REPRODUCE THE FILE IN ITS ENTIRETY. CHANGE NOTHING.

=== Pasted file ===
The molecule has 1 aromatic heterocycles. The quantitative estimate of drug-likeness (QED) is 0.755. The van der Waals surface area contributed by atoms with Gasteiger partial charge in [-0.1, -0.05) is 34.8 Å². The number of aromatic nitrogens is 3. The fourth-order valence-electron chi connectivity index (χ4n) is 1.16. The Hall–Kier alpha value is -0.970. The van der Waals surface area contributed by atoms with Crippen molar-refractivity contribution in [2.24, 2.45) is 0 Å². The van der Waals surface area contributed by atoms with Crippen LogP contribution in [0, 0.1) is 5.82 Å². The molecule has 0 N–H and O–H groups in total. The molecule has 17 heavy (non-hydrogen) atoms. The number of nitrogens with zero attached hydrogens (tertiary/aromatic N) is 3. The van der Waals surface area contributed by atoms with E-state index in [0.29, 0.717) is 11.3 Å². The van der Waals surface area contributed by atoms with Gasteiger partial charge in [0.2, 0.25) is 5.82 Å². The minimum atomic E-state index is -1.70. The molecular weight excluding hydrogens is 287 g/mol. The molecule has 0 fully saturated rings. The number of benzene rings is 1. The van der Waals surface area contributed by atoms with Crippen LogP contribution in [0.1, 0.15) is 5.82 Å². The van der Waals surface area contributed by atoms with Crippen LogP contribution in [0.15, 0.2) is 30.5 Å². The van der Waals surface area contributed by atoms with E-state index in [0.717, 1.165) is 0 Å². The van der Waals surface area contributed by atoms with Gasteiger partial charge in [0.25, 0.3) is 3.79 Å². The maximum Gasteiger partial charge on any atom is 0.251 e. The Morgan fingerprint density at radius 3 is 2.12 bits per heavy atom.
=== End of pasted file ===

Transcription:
The molecule has 1 aromatic heterocycles. The quantitative estimate of drug-likeness (QED) is 0.755. The van der Waals surface area contributed by atoms with Gasteiger partial charge in [-0.1, -0.05) is 34.8 Å². The number of aromatic nitrogens is 3. The fourth-order valence-electron chi connectivity index (χ4n) is 1.16. The Hall–Kier alpha value is -0.970. The van der Waals surface area contributed by atoms with Crippen molar-refractivity contribution in [2.24, 2.45) is 0 Å². The van der Waals surface area contributed by atoms with Crippen LogP contribution in [0, 0.1) is 5.82 Å². The molecule has 0 N–H and O–H groups in total. The molecule has 17 heavy (non-hydrogen) atoms. The number of nitrogens with zero attached hydrogens (tertiary/aromatic N) is 3. The van der Waals surface area contributed by atoms with E-state index in [0.29, 0.717) is 11.3 Å². The van der Waals surface area contributed by atoms with Gasteiger partial charge in [0.2, 0.25) is 5.82 Å². The minimum atomic E-state index is -1.70. The molecular weight excluding hydrogens is 287 g/mol. The molecule has 0 fully saturated rings. The number of benzene rings is 1. The van der Waals surface area contributed by atoms with Crippen LogP contribution in [0.1, 0.15) is 5.82 Å². The van der Waals surface area contributed by atoms with Crippen LogP contribution in [0.15, 0.2) is 30.5 Å². The van der Waals surface area contributed by atoms with E-state index in [0.717, 1.165) is 0 Å². The van der Waals surface area contributed by atoms with Gasteiger partial charge in [0.25, 0.3) is 3.79 Å². The maximum Gasteiger partial charge on any atom is 0.251 e. The Morgan fingerprint density at radius 3 is 2.12 bits per heavy atom.